By Melanie Hoewer (auth.)
The booklet takes the reader into the area of ladies who develop into actively concerned about a number of mobilization strategies within the peace and clash events in Chiapas and in Northern eire. Detailing how girls pass id obstacles in areas of clash, the e-book combines conventional and qualitative study equipment in groundbreaking new research.
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Additional info for Crossing Boundaries During Peace and Conflict: Transforming identity in Chiapas and in Northern Ireland
This was necessary to obtain qualitative evidence of self-reported identity and identity shift. Due to my previous work in the conflict regions, I had initial contacts in the field; I used the snowball method to enlarge the sample. Following ethical guidelines,7 I contacted all interview participants personally. However, to address logistical challenges, some participants of workshops were contacted via the organizations that collaborated with me in the organization of the events. Before the interviews and workshops, I informed all participants about my study and its aims, and obtained their written or recorded oral informed consent.
15). However, as gender identity is fluid and changing, institutions like the military, must constantly reproduce ideas about appropriate masculinities and femininities (Enloe, 2000). This shows that social structures and symbolic processes are interrelated. 186); for instance, when the change of symbolic gender boundaries leads to greater gender equality. 169). Collective identity narratives bring to light how perceptions or symbolic resources are impacting on social positioning, and by doing so provide important insights into boundary work at the micro level of society.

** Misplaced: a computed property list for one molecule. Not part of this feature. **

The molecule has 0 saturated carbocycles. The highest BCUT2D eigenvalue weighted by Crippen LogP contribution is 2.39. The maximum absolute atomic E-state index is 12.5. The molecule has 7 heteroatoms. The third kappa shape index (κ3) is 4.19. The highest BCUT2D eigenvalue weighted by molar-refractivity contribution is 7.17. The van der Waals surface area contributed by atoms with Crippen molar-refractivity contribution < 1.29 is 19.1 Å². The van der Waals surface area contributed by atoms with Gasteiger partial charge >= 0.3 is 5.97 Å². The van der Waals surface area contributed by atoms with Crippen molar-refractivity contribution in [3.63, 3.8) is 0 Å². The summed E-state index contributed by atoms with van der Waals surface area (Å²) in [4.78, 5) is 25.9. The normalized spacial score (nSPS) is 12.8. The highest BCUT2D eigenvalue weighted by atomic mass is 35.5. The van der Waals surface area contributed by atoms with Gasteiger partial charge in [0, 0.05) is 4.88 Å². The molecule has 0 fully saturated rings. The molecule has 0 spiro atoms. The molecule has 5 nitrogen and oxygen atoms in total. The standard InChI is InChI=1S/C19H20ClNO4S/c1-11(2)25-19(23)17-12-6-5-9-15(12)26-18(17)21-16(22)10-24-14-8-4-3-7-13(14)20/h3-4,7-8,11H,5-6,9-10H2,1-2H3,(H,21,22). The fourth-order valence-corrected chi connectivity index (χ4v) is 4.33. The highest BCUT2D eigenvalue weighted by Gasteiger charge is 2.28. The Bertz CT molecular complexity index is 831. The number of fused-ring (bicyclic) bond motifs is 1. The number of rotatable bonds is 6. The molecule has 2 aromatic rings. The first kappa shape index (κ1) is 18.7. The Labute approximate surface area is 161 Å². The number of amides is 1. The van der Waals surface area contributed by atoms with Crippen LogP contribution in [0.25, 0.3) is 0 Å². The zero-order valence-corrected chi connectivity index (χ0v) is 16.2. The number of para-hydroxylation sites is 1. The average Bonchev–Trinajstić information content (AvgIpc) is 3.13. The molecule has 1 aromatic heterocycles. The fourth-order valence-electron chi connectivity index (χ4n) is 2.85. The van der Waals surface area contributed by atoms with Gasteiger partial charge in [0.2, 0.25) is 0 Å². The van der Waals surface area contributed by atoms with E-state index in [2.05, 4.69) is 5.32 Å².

My field research in Chiapas further included two focus groups, one consisting of fifteen, the other of five participants. I obtained a maximum variety through open-ended questions on the ways in which women became involved in social movements and on the meaning of this involvement for them. Their collective identity narratives (Ashmore, Deaux, & McLaughlin-Volpe, 2004) reveal the way in which different identity categories become relevant for female activists and how they interrelate one category with other categories, with values and so on.